Great Victorian bike ride
HALLS Gap and Stawell will be among dozens of Victorian rural centres to benefit economically thanks to this year’s RACV Great Victorian Bike Ride event.
More than 4000 riders and another 500 support staff are expected to participate in the event. The RACV Great Victorian Bike Ride runs from November 26 to December 4 and is Australia’s largest fully supported cycling event.
It involves riders of all ages, who will travel more than 500 kilometres in nine days.
We know there is a direct positive economic impact on the local economies as the riders spend on average $35 a day.
That equates to around $140,000 a day being spent across Victorian rural economies.
This event also puts some of these tiny communities on the map, as 80 per cent of riders from past events have indicated they would return to a town they had visited on the ride and take at least one person with them.
The event has evolved into a must-do experience for cyclists of all levels and ages.
This year, the ride begins in the spectacular Grampians at Halls Gap, taking riders through to the Great Ocean Road with its extraordinary coastal views, before finishing in Geelong. It has an educational aspect, as well as providing a physical challenge for riders who pedal an average 75 kilometres per riding day.
The RACV Warmest Welcome program is also part of the Great Victorian Bike Ride experience.
It’s a competition open to schools, clubs and community groups who we encourage to line the route with welcome banners and posters, or any other creative welcome they can think of, to cheer on riders as they pass by.
Those involved in past rides have told us the thing they enjoy most is the community spirit they experience as they travel through country Victoria.
And for the first time in 2016, the ride will welcome electric bikes with charging centres provided at each campsite.
RACV General Manager Mobility
THE St Vincent de Paul Society Victoria is seeking to raise awareness of the many, varied experiences of poverty in regional Victoria and the importance of a co-ordinated community response to the issue to mark Anti-Poverty Week, which runs from October 16 to 22. The purpose of Anti-Poverty Week is to strengthen public understanding of the causes and consequences of poverty and hardship around the world and in Australia and to encourage research, discussion and action.
The society has more than 12,000 volunteers assisting people in need right across the state and in regional areas, the impact of poverty is often felt very differently to those in metropolitan areas. Poverty is described as the state of being without means, resources, essential goods and services that are generally accepted as the standard of living enjoyed by the broader community.
In regional and remote communities, there are often significant extra barriers to accessing these ‘basics’. People living outside our cities generally earn lower incomes have fewer employment opportunities, reduced access to essential services such as health, education and transport and greater vulnerability during natural disasters.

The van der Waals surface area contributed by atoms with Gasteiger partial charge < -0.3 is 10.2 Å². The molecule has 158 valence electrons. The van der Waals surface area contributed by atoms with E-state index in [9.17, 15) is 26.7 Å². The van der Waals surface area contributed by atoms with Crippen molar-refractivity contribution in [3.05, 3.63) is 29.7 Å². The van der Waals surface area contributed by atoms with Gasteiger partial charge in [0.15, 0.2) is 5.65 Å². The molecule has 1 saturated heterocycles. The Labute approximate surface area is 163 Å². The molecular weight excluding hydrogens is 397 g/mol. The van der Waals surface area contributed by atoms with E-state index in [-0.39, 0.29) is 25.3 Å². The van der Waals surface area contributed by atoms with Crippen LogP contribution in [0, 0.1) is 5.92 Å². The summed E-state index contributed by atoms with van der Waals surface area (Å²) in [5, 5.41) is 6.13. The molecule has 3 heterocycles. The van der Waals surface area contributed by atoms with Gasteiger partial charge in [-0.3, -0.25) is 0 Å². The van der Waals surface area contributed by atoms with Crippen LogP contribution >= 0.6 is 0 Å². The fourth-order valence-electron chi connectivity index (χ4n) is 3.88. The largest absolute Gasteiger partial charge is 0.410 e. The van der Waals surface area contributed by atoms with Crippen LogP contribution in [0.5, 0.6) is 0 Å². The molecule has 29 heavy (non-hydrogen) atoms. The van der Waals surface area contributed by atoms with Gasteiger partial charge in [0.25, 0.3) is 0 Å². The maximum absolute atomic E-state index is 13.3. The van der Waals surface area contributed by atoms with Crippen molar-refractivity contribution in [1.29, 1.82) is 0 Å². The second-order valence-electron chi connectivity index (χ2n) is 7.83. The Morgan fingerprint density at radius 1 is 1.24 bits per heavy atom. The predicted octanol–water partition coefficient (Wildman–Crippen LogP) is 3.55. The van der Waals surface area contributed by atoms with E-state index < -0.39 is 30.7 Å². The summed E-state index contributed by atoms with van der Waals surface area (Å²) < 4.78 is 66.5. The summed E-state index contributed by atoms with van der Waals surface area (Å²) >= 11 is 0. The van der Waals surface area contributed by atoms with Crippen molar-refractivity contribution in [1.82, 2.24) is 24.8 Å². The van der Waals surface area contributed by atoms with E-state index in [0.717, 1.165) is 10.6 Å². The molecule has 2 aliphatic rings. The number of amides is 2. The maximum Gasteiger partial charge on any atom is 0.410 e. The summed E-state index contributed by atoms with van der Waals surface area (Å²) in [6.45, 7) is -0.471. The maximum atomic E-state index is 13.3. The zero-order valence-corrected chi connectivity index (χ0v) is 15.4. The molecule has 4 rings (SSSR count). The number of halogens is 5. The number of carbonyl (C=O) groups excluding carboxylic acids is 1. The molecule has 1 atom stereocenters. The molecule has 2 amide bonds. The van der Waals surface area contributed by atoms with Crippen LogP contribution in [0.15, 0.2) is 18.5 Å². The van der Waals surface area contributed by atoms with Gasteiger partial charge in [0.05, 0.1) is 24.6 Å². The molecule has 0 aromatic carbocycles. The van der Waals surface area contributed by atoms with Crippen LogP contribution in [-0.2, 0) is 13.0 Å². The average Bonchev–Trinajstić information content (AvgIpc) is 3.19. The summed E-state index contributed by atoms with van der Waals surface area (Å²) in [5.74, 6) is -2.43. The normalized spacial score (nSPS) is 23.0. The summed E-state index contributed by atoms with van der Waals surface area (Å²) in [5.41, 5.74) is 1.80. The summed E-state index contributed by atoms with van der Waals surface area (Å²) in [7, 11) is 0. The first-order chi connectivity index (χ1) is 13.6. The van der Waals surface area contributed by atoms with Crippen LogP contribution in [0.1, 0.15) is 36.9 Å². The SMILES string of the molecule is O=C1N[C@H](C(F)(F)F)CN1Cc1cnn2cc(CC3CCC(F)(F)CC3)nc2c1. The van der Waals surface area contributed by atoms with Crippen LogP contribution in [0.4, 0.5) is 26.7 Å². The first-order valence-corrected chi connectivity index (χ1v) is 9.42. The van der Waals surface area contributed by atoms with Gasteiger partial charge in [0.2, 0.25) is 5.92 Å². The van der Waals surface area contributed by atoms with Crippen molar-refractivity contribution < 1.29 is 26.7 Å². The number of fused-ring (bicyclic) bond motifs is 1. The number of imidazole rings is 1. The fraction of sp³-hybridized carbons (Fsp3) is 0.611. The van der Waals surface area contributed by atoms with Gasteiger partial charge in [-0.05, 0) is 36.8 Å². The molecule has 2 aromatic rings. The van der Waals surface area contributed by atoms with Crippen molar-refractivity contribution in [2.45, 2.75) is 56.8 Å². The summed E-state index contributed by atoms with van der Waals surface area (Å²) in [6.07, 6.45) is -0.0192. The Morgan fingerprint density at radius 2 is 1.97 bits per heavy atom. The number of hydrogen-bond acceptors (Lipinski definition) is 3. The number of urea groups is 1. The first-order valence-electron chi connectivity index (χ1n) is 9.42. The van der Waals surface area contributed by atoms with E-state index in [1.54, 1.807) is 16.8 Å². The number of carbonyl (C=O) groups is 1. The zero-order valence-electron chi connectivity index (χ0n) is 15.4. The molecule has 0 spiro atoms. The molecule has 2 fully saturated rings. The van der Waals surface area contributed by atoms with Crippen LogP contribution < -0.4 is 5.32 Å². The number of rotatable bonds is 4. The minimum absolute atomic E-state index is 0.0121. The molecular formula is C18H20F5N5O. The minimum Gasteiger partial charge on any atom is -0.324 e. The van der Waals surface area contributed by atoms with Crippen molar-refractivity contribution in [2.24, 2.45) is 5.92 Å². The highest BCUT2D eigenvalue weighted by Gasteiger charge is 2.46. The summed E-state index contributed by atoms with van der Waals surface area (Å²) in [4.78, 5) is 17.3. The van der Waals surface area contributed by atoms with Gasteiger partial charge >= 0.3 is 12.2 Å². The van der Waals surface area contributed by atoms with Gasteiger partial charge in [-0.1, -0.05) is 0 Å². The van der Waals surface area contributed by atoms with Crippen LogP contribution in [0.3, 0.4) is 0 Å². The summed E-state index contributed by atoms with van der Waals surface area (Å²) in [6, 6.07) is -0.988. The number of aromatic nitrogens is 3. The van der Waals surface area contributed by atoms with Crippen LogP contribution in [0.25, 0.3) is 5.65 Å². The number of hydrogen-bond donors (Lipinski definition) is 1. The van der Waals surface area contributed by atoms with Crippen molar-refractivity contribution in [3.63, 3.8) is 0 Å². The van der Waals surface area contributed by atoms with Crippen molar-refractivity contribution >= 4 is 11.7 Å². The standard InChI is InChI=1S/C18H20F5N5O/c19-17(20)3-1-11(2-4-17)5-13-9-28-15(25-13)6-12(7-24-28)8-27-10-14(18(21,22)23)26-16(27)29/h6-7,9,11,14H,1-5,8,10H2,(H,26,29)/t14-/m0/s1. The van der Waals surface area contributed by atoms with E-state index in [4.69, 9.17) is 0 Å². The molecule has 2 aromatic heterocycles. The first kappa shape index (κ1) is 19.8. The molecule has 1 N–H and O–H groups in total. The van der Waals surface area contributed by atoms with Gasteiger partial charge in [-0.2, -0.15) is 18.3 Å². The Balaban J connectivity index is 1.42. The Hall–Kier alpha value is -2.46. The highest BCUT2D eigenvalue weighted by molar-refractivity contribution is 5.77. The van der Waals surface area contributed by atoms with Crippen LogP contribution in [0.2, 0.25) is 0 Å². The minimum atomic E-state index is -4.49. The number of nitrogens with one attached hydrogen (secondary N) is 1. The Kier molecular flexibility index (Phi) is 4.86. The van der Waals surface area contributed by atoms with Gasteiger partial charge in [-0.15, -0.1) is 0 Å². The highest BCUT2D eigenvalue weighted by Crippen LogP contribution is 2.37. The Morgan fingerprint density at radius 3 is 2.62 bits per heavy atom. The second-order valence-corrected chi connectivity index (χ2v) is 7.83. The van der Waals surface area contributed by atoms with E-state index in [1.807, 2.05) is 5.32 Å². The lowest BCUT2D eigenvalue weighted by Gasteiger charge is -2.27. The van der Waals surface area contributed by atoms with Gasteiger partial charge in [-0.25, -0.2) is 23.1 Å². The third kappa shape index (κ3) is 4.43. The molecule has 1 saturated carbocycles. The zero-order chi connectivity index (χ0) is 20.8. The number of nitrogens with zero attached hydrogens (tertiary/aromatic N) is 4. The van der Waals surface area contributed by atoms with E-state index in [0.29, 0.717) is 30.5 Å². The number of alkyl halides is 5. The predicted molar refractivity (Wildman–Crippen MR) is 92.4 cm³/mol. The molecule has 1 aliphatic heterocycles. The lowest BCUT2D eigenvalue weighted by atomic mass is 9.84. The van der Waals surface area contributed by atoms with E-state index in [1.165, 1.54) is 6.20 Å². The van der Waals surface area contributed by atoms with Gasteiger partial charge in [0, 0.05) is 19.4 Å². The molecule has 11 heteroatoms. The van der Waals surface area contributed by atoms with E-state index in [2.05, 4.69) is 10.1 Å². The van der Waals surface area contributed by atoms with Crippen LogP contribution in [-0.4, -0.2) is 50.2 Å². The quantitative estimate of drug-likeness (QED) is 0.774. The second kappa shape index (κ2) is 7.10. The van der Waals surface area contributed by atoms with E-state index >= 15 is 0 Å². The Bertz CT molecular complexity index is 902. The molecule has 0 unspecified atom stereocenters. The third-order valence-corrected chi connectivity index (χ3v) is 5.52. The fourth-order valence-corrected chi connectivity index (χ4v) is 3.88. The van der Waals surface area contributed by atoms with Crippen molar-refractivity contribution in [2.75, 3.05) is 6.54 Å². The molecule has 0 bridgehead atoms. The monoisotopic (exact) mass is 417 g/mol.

During Anti-Poverty Week, the society is seeking to raise awareness of the resilience of people living in regional and remote communities and their true community spirit in responding to local people in need.
The St Vincent de Paul Society has the largest geographical footprint of any charity in the state and our volunteer members are on the frontline, working with other charities and community groups, to ensure people in regional areas who need help, get help.
We support people to overcome hardships and prevent them becoming isolated, vulnerable and impoverished.
Investing in prevention can help to address the cause of problems and is far more effective and efficient than waiting for a crisis to occur.
In the 2015-16 financial year, the St Vincent de Paul Society Victoria provided more than $11.6 million of emergency assistance to adults and children across the state and 42 per cent ($4.9 million) of this was delivered outside the greater Melbourne district in regional and remote areas of Victoria.
We are proud to support a community-based response to fighting poverty.
Without the help of our generous volunteers who give their time to take phone calls, make house visits, deliver material aid and deliver meals to people in need, many people in regional areas would experience considerable hardship.
Local charities and community groups are playing an increasingly important role in supporting those whose primary income source is government pensions and allowances to meet the rising costs of living.
The cost of essential items such as food, gas, electricity, water charges, health and education is on the rise.
Coupled with a 52 per cent increase in the cost of rent over the past decade, people are struggling to make ends meet. During Anti-Poverty Week, we want to recognise the work of our volunteers who are so generously giving their time to address this shortfall and stay true to the meaning of community to ‘love thy neighbour’.
CEO, St Vincent de Paul Society
THE story ‘Ministry Fundraiser’ on page four of the October 14 edition of the Mail-Times incorrectly reported that the Wail East open garden at 2197 Geodetic Road would run on the weekend of October 15 and 16.
The story should have stated the open garden was on October 22 and 23. The Mail-Times apologises for the error.